NEW YORK – Treatment with Puma Biotechnology's neratinib (Nerlynx) following adjuvant or neoadjuvant trastuzumab (Genentech's Herceptin) resulted in an overall survival benefit for some women with HER2-positive, hormone receptor-positive, early-stage breast cancer, according to a final efficacy analysis in the Phase III ExteNET study.
The ExteNET trial randomized a total of 2,840 patients with HER2-positive, early-stage breast cancer to receive either neratinib or placebo after trastuzumab. Based on the invasive disease-free survival benefit that the agent demonstrated in earlier readouts from the trial, neratinib has secured regulatory approvals in multiple countries, including in the US, for this patient population. However, data pertaining to overall survival benefit — one of the trial's key secondary endpoints — was not yet mature in 2017, when the US Food and Drug Administration first approved the agent for this patient population.
Now, the longer-term, final efficacy analysis, published this week in the journal Clinical Breast Cancer, demonstrated a 2.1 percent overall survival benefit at eight years for patients with HR-positive disease who received neratinib within one year of receiving adjuvant trastuzumab compared to those on placebo.
In addition to final overall survival results, the Clinical Breast Cancer manuscript details patients' central nervous system recurrence rates and several noteworthy subgroup analyses. In the neratinib group, only 0.7 percent of patients experienced CNS disease recurrence after five years versus 2.1 percent of patients in the placebo group.
"The trend toward lower CNS involvement is a very important consideration, given the profound impact of CNS metastasis on future prognosis," Hope Rugo of the University of California, San Francisco, one of the authors on the Clinical Breast Cancer study, said in a statement.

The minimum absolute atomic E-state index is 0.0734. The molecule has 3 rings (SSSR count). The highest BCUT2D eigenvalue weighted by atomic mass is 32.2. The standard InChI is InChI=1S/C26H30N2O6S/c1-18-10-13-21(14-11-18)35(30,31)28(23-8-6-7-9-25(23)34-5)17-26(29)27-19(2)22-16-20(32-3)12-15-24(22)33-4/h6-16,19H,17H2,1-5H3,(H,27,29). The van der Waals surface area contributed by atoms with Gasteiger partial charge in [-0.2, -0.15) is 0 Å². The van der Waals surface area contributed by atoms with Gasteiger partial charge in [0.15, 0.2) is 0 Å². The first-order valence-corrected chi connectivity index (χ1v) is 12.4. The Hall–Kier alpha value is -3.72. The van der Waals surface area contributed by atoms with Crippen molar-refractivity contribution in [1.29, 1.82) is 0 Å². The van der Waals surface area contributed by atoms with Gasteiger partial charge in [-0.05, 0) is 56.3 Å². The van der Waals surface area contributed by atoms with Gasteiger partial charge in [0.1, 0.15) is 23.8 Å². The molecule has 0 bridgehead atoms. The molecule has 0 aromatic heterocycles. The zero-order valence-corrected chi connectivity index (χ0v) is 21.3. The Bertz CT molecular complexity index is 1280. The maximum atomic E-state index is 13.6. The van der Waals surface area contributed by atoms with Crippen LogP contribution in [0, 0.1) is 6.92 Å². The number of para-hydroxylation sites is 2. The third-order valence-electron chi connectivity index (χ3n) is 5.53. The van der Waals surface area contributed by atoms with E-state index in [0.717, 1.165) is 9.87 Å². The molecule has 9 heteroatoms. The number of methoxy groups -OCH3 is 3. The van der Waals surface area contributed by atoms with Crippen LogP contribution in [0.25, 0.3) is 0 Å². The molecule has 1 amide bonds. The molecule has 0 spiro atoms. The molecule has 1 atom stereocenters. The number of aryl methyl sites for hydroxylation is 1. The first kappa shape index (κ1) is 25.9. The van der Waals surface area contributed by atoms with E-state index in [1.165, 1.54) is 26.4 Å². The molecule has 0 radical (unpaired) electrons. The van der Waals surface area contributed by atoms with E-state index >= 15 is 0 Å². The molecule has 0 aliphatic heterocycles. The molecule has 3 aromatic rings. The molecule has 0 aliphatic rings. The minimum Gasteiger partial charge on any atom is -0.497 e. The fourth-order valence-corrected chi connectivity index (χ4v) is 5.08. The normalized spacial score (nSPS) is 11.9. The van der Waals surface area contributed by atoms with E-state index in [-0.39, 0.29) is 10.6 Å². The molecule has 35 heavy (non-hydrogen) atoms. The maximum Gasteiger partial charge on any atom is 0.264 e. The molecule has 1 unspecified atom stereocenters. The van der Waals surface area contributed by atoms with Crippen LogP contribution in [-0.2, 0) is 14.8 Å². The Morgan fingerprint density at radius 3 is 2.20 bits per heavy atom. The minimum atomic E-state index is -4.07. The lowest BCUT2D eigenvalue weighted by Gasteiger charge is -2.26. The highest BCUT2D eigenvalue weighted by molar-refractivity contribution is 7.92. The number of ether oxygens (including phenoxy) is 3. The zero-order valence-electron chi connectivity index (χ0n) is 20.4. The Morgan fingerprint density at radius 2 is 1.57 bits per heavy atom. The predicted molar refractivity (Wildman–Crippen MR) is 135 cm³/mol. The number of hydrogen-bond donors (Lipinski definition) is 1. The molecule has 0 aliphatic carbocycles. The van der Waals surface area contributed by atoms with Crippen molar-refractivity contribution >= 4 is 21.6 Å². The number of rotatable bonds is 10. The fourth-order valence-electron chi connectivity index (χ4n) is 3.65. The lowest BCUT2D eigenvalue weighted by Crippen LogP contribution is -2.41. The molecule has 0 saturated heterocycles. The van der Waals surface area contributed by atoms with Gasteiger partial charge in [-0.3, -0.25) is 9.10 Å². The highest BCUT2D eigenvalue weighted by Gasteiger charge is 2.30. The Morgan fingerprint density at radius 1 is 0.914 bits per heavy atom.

A notable subpopulation analysis within ExteNET involved patients with HR-positive disease who did not experience a pathologic complete response following their initial neoadjuvant trastuzumab treatment but received neratinib within one year. In this subgroup, considered to be at higher risk of recurrence, the invasive disease-free survival benefit at five years was 7.4 percent with neratinib compared to placebo, and the overall survival benefit at eight years with neratinib was 9.1 percent versus placebo.
"This newly published study provides consistent and durable benefits of neratinib in a subset of HER2-positive, early-stage breast cancer patients who are considered to be at greater risk of relapse," Arlene Chan of the Breast Cancer Research Center Western Australia and the lead author of the paper, said in a statement. "The benefits demonstrated are meaningful in all endpoints evaluated … and thus should help guide future clinical decisions."
In addition to the early-stage disease indication, Puma garnered FDA approval for neratinib earlier this year as a treatment for patients with advanced or metastatic HER2-positive breast cancer who have previously received two or more anti-HER2 therapies. The approval was supported by the results of the Phase III NALA trial.
The firm is also evaluating the agent in a broader, tumor-agnostic basket trial, dubbed SUMMIT, for patients with various cancers harboring HER2 or EGFR exon 18 mutations. The SUMMIT trial is evaluating responses to neratinib, either as a monotherapy or in combination with chemotherapy, fulvestrant (AstraZeneca's Faslodex), or fulvestrant and trastuzumab.